Patients wait to receive anesthesia before undergoing surgeries to remove their cataracts at the Tilganga Eye Center in Kathmandu April 25, 2012. About 150,000 of Nepal's 26.6 million people are estimated to be blind in both eyes, most of them with...more

Patients wait to receive anesthesia before undergoing surgeries to remove their cataracts at the Tilganga Eye Center in Kathmandu April 25, 2012. About 150,000 of Nepal's 26.6 million people are estimated to be blind in both eyes, most of them with cataracts. REUTERS/Navesh Chitrakar

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<p>Researchers dressed in panda costumes carry a cage as they transfer giant panda Tao Tao to a new living environment at the Hetaoping Research and Conservation Center for the Giant Panda in Wolong National Nature Reserve, Sichuan province May 3, 2012. Tao Tao, 21-months-old, and its mother Cao Cao are being transferred to a bigger living environment with a higher altitude and a more complicated terrain, which marks the beginning of the third phase of its training to be reintroduced to the wild. Researchers wear panda costumes to ensure that the cub's environment is devoid of human influence, according to local media. REUTERS/China Daily </p>

Researchers dressed in panda costumes carry a cage as they transfer giant panda Tao Tao to a new living environment at the Hetaoping Research and Conservation Center for the Giant Panda in Wolong National Nature Reserve, Sichuan province May 3, 2012....more

Researchers dressed in panda costumes carry a cage as they transfer giant panda Tao Tao to a new living environment at the Hetaoping Research and Conservation Center for the Giant Panda in Wolong National Nature Reserve, Sichuan province May 3, 2012. Tao Tao, 21-months-old, and its mother Cao Cao are being transferred to a bigger living environment with a higher altitude and a more complicated terrain, which marks the beginning of the third phase of its training to be reintroduced to the wild. Researchers wear panda costumes to ensure that the cub's environment is devoid of human influence, according to local media. REUTERS/China Daily

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<p>Sun Fengqin (L), 60, participates in a pole-dancing class in Nanjing, Jiangsu province, April 27, 2012. In China, where older women are expected to lead a quiet life tending to their grandchildren, retired grandmother Sun Fengqin's hobby is unusual - she pole dances. Swings, spins and sultry moves are all in the repertoire of the long-haired 60-year-old, who took on pole dancing in admiration of what she saw as a sexy sport despite its image in China as something associated with strip clubs. Pole dancing has over the last few years evolved into a popular pastime and a way of staying in shape, with devotees promoting it as a legitimate form of dance and acrobatics. REUTERS/Carlos Barria </p>

Sun Fengqin (L), 60, participates in a pole-dancing class in Nanjing, Jiangsu province, April 27, 2012. In China, where older women are expected to lead a quiet life tending to their grandchildren, retired grandmother Sun Fengqin's hobby is unusual -...more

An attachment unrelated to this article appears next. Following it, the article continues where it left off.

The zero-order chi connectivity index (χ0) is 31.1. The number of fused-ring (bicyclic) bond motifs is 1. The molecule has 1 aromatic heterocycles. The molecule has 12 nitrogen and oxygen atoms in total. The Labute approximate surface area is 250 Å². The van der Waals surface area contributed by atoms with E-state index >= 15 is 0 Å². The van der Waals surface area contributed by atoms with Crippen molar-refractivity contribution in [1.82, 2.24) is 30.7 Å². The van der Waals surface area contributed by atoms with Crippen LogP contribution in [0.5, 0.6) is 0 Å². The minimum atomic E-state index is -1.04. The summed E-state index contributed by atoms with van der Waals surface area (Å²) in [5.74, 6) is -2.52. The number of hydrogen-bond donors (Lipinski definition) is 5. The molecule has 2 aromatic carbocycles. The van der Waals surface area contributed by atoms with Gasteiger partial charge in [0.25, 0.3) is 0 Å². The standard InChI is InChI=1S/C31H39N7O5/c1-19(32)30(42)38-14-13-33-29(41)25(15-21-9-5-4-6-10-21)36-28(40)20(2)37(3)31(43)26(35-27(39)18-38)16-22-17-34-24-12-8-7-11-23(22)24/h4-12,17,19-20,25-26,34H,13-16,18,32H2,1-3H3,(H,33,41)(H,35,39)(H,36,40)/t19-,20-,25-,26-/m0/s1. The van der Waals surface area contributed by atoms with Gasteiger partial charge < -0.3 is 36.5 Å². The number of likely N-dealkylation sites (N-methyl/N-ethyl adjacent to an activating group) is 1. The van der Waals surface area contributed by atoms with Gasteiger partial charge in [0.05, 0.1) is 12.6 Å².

Sun Fengqin (L), 60, participates in a pole-dancing class in Nanjing, Jiangsu province, April 27, 2012. In China, where older women are expected to lead a quiet life tending to their grandchildren, retired grandmother Sun Fengqin's hobby is unusual - she pole dances. Swings, spins and sultry moves are all in the repertoire of the long-haired 60-year-old, who took on pole dancing in admiration of what she saw as a sexy sport despite its image in China as something associated with strip clubs. Pole dancing has over the last few years evolved into a popular pastime and a way of staying in shape, with devotees promoting it as a legitimate form of dance and acrobatics. REUTERS/Carlos Barria

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<p>Sana, a five-year-old girl, plays on a cloth sling hanging from a signalling pole as smoke from a garbage dump rises next to a railway track in Mumbai May 2, 2012. REUTERS/Vivek Prakash </p>

Sana, a five-year-old girl, plays on a cloth sling hanging from a signalling pole as smoke from a garbage dump rises next to a railway track in Mumbai May 2, 2012. REUTERS/Vivek Prakash

Sana, a five-year-old girl, plays on a cloth sling hanging from a signalling pole as smoke from a garbage dump rises next to a railway track in Mumbai May 2, 2012. REUTERS/Vivek Prakash

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<p>Alin Nava tries a headband with her pet piglet Charlotte in her bedroom in Monterrey April 5, 2012. Nava, 25, is dressed in the so-called "Lolita" style, a fashion subculture from Japan influenced by clothing from the Victorian or Rococo eras. Its basic style consists of a blouse, petticoat, bloomers, bell-shaped skirt and knee-high socks. Nava is the co-founder of the "Lolitas Paradise" club in Monterrey and for members of the club, the Lolita style is not only a fashion statement but also a way to express their loyalty, friendship, tolerance and unity. REUTERS/Daniel Becerrill </p>